Mythbusters and the Mimeo Revolution

Old rare book catalogs are useful for more than driving yourself crazy looking at prices from days of yore.  For example, they can tell you little bibliographic details about a publication or suggest the truth about what is truly rare.  Take the C Press Sonnets by Ted Berrigan and Ed Sanders Fuck You, a magazine of the arts

183.  BERRIGAN, Ted.  The Sonnets.  Cover by Joe Brainard.  N.Y.:  “C”, 1964.  One of 300 copies, this copy is unnumbered.  Early cut-up technology and a cornerstone of the modern movement.  Stapled wrappers.  $30.00

Manufactured and/or readymade bricks (lines) placed in a wall (poem) through the chicks (holes) of which light (joy) occasionally shines.  – T.C.
There is a lot of interesting stuff going on in this short entry.  The most arresting is the price.  A similar copy of The Sonnets is now easily a thousand dollar book.  That is a compound annual growth rate of 11.21%.  Now I do not know much of anything about investing, except for the fact that I have been pretty adamant that collecting rare books is not a good one.  Well, I talked to my brother who does this accounting shit for a living and he assures me that five to ten percent is solid.  Hey, I am willing to be convinced.

In any case, Berrigan’s reputation is still solid 30-odd years later as The Sonnets is still a foundational text.  I was happy to see Richard Aaron acknowledge Burroughs’s influence on Berrigan and Tom Clark’s blurb referencing Duchamp provides a little joy.  I love to see Burroughs and Duchamp linked up.

Of far more interest to me than the above, is the fact that Aaron was selling an unnumbered copy.  In all my years of collecting I have seen far, far more unnumbered copies than numbered.  In fact I am having trouble right now recalling that last numbered copy I saw.  Probably in the James Jaffe catalog on the Tulsa School.  Every bookseller throws around the fact that there are 300 numbered copies but is that really true.  I was talking to Brian Cassidy about this and he has rarely seen a numbered copy.  It is interesting that this was the case over 30 years ago.  Were 300 copies actually numbered?  How many unnumbered were run off?  Should the unnumbered copies be considered a second printing?  Or did Berrigan just print copies whenever he needed to make the rent?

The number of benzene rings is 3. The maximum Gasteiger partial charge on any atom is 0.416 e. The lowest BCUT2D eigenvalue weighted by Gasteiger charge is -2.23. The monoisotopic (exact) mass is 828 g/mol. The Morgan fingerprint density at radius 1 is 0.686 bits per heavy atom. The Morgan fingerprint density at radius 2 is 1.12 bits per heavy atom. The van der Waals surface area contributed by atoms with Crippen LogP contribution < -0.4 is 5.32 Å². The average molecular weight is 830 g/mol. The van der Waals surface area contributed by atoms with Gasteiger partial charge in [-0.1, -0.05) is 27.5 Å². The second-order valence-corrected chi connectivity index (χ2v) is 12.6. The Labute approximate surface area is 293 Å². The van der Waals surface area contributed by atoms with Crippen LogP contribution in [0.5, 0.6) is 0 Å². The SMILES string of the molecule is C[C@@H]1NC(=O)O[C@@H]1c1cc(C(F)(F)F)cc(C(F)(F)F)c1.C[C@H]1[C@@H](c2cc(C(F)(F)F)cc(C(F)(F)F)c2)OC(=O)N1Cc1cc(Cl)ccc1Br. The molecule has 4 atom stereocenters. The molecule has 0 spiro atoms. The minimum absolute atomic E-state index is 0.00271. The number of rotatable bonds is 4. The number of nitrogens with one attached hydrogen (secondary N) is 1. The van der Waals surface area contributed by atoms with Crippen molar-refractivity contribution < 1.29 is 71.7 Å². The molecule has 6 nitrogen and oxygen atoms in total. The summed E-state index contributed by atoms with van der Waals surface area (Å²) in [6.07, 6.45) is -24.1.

Speaking of speaking with Brian Cassidy.  We were hashing out which issue of Fuck You, a magazine of the arts is the rarest.  One we came up with might surprise you.  Here is Richard Aaron’s entry:

1582.  (SANDERS, Ed.).  Fuck You/A Magazine of the Arts.  N.Y.:  Fuck You Press, 1962-1965.  Offered here are Issues 1, 3-4, No. 5, Vol. 2-Vol.4 & Vol. 6-Vol.9.  Thus lacking three issues.  This set with the very scarce Warhol Couch cover to Vol. 9 (sic; it is Vol. 8).  The ultimate of what underground little press publishing was all about.  An AM Here Absolute Must!  Stapled wraps. (10 issues of 13)  $325

Along with its Lower East Side companion mag, Ted Berrigan’s “C”, Ed Sanders’ “Fuck You/A Magazine of the Arts” is the primary document of the Sixties mimeograph explosion.  It contains peace, love, myth, yuks, porn, art, and much interesting literature, adding up to a “total assault on the culture.”  Contributors include Burroughs, Ginsberg, Berrigan, Corso, Auden, McClure, Jones, Huncke, Olson, Wieners, Whalen, Creeley, etc., etc. – T.C.
It is considered fact that the Madmotherfucker Issue with the Warhol cover is rare, or more accurately that the Warhol cover is rare.  Almost impossible to find actually attached to the magazine with the original staples.  In addition the early issues, particularly Issue 1 and 2 are considered tough; I know collectors who have struggled with Issue No. 5 Vol. 9.  It is also received wisdom that the middle issues, namely No. 5, Vol. 1-6, are the easiest to locate.  Yet talking to Brian suggests different.  For whatever reason No. 5, Vol. 5 is a real bitch to get.  This Am Here entry would seem to confirm Brian’s experience.  Weird. 

Such is the value of old rare book catalogs, they can simultaneously confirm and deny longstanding book collecting myths.



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